I quickly figured out you have to be able to think on your feet in this business. It is just part of it. But, ultimately, it’s just a conversation. Sometimes I still have to remind myself of that to this day.
Beginning Broadcasting and “WNKR in the Morning”
I passed beginning broadcasting a few months prior to my on-air debut at Westfield. Back then the high school was set up on trimesters. I had beginning broadcasting class during 7th period, the last class of the day, first trimester of freshman year. The class met in the windowless classroom on the first floor of the high school next to the radio station. Our other radio teacher, Mr. Petrey taught the class.
The radio station at the time consisted of two teachers. Jered Petrey served as the station’s General Manager and taught the beginning broadcasting class. Mr. Smith was the Assistant General Manager and oversaw all of the station’s underwriting and sports broadcasts (sorry guys if I over simplified those job titles).
Both were in their late twenties to early thirties during my time at WEEM. Back then, I viewed them as teachers, now I view them more as older brothers to share a phone call or a beer with when I’m back in town or needing advice.
However, no matter how many beers we drink or how many phone calls we make, it is still awkward for me to call either of them by their first name. I think it will always be that way. Both Mr. Petrey and Mr. Smith have since moved on since I left WEEM in 2012.
My beginning broadcasting class was the first class Mr. Petrey ever taught. He had worked at the radio station for a couple years, but never taught in the classroom. I still to this day, don’t know how he stuck with it after our class. Talk about a rough start.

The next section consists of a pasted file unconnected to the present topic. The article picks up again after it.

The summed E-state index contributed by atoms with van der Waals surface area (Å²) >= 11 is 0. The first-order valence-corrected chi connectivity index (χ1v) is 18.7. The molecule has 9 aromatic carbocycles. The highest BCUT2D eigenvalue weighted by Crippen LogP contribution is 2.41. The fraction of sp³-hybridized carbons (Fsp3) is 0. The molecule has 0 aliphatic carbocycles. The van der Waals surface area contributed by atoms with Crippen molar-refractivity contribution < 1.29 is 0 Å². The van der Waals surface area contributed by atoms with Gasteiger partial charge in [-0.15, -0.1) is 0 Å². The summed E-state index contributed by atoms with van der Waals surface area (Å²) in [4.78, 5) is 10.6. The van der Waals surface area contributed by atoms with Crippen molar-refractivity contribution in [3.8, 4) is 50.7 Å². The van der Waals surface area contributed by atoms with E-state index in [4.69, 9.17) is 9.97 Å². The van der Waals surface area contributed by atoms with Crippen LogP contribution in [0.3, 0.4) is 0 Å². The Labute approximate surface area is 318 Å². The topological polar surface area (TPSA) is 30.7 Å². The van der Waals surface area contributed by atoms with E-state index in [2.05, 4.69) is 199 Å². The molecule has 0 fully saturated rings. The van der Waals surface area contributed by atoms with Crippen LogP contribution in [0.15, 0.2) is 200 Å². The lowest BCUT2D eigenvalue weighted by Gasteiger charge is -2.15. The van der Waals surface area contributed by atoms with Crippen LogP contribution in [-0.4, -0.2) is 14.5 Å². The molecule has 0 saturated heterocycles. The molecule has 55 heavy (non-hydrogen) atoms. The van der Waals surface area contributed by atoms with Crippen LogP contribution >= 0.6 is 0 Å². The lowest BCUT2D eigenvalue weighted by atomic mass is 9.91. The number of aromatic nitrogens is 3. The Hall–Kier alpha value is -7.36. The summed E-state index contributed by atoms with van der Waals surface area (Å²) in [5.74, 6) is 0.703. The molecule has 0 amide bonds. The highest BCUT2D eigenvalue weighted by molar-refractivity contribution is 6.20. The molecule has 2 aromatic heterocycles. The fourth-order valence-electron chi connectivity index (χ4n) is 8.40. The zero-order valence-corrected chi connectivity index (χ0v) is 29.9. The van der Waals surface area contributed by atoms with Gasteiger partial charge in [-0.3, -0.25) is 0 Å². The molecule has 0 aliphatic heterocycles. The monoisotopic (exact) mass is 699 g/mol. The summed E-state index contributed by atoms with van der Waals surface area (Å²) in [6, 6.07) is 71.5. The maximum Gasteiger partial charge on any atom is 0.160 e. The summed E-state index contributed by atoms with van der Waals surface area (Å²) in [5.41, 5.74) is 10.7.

During the first week of class, a disinterested girl in the back row raised her hand and asked to leave.
A concerned Mr. Petrey asked, “Why?” She bluntly fired back, “because I’m bored.”
Talk about bold. I guess that’s one way to just come right out and say how you really feel.
“Yeah, feel free to go to the office.”
I guess that sounded more appealing to her than learning about the history of radio. Without hesitation she stood up and left.
For our final projects we had to create a radio station and present it to the class. A witty childhood friend of mine, Sam, named his radio station WNKR (which of course was pronounced ‘Wank-er”).
Sam went on to explain to the class during his final presentation in a very serious tone the station’s premier DJ shows would be called “Wanker in the morning, Wanker in the afternoon, and of course Wanker at night.”
Imagine how difficult it was as an immature 14-year-old to not laugh during that presentation. Talk about impossible. Thanks, Sam.
My best friend, Rick was also in my beginning broadcasting class. That and a one-day hunter’s safety course were the only classes we ever took together in high school.
I only signed up for the hunter’s safety course to make my Dad happy that I was perhaps taking some interest in the outdoors. Rick and I both passed with several laughs along the way.
I was always a slightly better student than Rick. I feared the consequences of my Dad finding out I received a bad grade on a report card too much to be a bad student. Rick, on the other hand, once accepted a detention in order to leave class early to be the first in the lunch line on chicken bowl day. (Those of you who went to Pendleton or know Rick understand, I’m sure.)